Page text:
Thursday, November 20, 2008

Rio Grande Foundation Investigating State's Investments.

by Paul Gessing and
Jim Scarantino

With Governor Bill Richardson's name being floated as a possible U.S. Commerce Secretary, and with multi-billion dollar government acquisitions and bailouts coming out of Washington, the Rio Grande Foundation is taking a closer look at New Mexico’s own “investment” efforts.

New Mexico has been investing in supposedly “private” companies for years through the State Investment Council (SIC) and other government bodies. But the public and policymakers have little to no information on the success or failure of these investments.

Jim Scarantino, the Rio Grande Foundation’s investigative reporter, decided to take a closer look. In his first in a series of reports on the topic, Scarantino has found:

  • Under the Richardson administration the State has purchased stock in 52 New Mexico companies ranging from computer software designers to dental clinics to a fish monger;
  • These companies are not publicly traded, so there is no market establishing a value for their stock. Nor do they pay dividends. In a sense, these “stocks” have no value;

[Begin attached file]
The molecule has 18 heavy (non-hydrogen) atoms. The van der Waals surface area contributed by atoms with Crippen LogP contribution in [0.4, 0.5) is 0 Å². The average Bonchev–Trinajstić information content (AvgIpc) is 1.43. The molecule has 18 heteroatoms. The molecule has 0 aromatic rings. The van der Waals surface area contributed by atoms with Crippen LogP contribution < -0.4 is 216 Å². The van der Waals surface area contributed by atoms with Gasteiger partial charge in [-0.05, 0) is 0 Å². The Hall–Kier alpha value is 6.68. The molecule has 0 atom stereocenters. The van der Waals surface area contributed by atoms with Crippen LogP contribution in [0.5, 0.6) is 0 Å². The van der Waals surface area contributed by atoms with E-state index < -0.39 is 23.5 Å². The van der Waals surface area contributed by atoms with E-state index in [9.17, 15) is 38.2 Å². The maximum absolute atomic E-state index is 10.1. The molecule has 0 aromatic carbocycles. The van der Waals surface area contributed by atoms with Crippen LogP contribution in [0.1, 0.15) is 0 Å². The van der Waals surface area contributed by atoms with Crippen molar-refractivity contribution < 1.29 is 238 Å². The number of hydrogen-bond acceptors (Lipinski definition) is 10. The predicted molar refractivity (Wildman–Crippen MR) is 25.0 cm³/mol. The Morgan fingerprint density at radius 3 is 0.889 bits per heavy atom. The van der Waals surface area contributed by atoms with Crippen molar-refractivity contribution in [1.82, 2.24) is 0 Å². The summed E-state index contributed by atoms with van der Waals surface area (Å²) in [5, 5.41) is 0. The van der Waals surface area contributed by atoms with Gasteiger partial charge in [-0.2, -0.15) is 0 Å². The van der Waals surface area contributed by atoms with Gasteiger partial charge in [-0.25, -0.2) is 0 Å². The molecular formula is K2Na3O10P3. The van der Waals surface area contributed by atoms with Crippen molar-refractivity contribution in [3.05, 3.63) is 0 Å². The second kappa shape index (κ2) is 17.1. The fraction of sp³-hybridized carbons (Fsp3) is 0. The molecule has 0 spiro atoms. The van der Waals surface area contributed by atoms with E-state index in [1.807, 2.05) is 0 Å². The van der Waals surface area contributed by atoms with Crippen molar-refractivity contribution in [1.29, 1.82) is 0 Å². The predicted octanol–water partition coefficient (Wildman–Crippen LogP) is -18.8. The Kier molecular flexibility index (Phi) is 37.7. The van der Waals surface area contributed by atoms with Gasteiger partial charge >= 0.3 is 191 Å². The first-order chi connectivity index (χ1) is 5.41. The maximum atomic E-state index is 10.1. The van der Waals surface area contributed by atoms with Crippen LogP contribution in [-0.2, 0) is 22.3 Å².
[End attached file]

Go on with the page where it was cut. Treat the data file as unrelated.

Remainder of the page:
• New Mexico is essentially loaning hundreds of millions of dollars interest free in exchange for temporary economic stimulus that can easily fall below expectations;
  • Loans to film producers appear to directly violate the state constitution’s anti-donation clause prohibition on the state lending money or pledging its credit to aid private enterprise; and.
  • A serious question exists whether the state’s risky equity investments may also violate the anti-donation clause.

The largest single equity investment made by the SIC in a New Mexico company is in Eclipse Aviation of Albuquerque. New Mexico has invested just under $20 million in Eclipse, not including millions in employee training tax credits, property tax breaks and other financial benefits. With Eclipse facing failure, New Mexico stands to lose its entire investment.

Scarantino reports the SIC lost its $7 million investment in the failed TCI Medical. Millennium Transportation of Roswell has stopped payment its unpaid $1.4 million loan balance. More of the SIC’s equity investments may fail in this difficult economic environment.

These failures present an opportunity for needed scrutiny by the Legislature and the public into the Richardson administration’s speculative and possibly unconstitutional investment practices.

Read the complete text of the Rio Grande Foundation study here.

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